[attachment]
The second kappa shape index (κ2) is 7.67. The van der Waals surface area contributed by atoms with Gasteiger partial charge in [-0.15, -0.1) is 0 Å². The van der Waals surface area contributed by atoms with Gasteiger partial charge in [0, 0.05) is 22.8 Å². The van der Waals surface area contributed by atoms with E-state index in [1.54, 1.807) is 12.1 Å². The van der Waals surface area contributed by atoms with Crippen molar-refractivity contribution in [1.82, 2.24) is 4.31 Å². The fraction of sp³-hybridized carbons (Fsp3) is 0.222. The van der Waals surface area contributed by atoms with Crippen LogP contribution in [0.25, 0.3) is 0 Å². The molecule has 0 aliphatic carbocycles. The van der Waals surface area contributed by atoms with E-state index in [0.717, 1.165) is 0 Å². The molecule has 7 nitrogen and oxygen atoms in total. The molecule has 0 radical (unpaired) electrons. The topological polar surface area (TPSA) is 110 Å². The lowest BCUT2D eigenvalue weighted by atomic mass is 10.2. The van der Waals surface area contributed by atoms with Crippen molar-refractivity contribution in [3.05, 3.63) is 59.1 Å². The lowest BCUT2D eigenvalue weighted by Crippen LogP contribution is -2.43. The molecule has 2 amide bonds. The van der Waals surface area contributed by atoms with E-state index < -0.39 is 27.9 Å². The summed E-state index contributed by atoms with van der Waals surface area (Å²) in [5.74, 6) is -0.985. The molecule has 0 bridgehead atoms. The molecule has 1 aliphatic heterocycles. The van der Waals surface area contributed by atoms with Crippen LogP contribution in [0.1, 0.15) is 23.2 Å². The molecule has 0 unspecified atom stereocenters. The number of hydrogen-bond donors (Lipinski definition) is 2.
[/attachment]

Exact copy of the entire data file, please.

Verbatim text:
The second kappa shape index (κ2) is 7.67. The van der Waals surface area contributed by atoms with Gasteiger partial charge in [-0.15, -0.1) is 0 Å². The van der Waals surface area contributed by atoms with Gasteiger partial charge in [0, 0.05) is 22.8 Å². The van der Waals surface area contributed by atoms with E-state index in [1.54, 1.807) is 12.1 Å². The van der Waals surface area contributed by atoms with Crippen molar-refractivity contribution in [1.82, 2.24) is 4.31 Å². The fraction of sp³-hybridized carbons (Fsp3) is 0.222. The van der Waals surface area contributed by atoms with Crippen LogP contribution in [0.25, 0.3) is 0 Å². The molecule has 0 aliphatic carbocycles. The van der Waals surface area contributed by atoms with E-state index in [0.717, 1.165) is 0 Å². The molecule has 7 nitrogen and oxygen atoms in total. The molecule has 0 radical (unpaired) electrons. The topological polar surface area (TPSA) is 110 Å². The lowest BCUT2D eigenvalue weighted by atomic mass is 10.2. The van der Waals surface area contributed by atoms with Crippen molar-refractivity contribution in [3.05, 3.63) is 59.1 Å². The lowest BCUT2D eigenvalue weighted by Crippen LogP contribution is -2.43. The molecule has 2 amide bonds. The van der Waals surface area contributed by atoms with E-state index < -0.39 is 27.9 Å². The summed E-state index contributed by atoms with van der Waals surface area (Å²) in [5.74, 6) is -0.985. The molecule has 0 bridgehead atoms. The molecule has 1 aliphatic heterocycles. The van der Waals surface area contributed by atoms with Crippen LogP contribution in [0.1, 0.15) is 23.2 Å². The molecule has 0 unspecified atom stereocenters. The number of hydrogen-bond donors (Lipinski definition) is 2.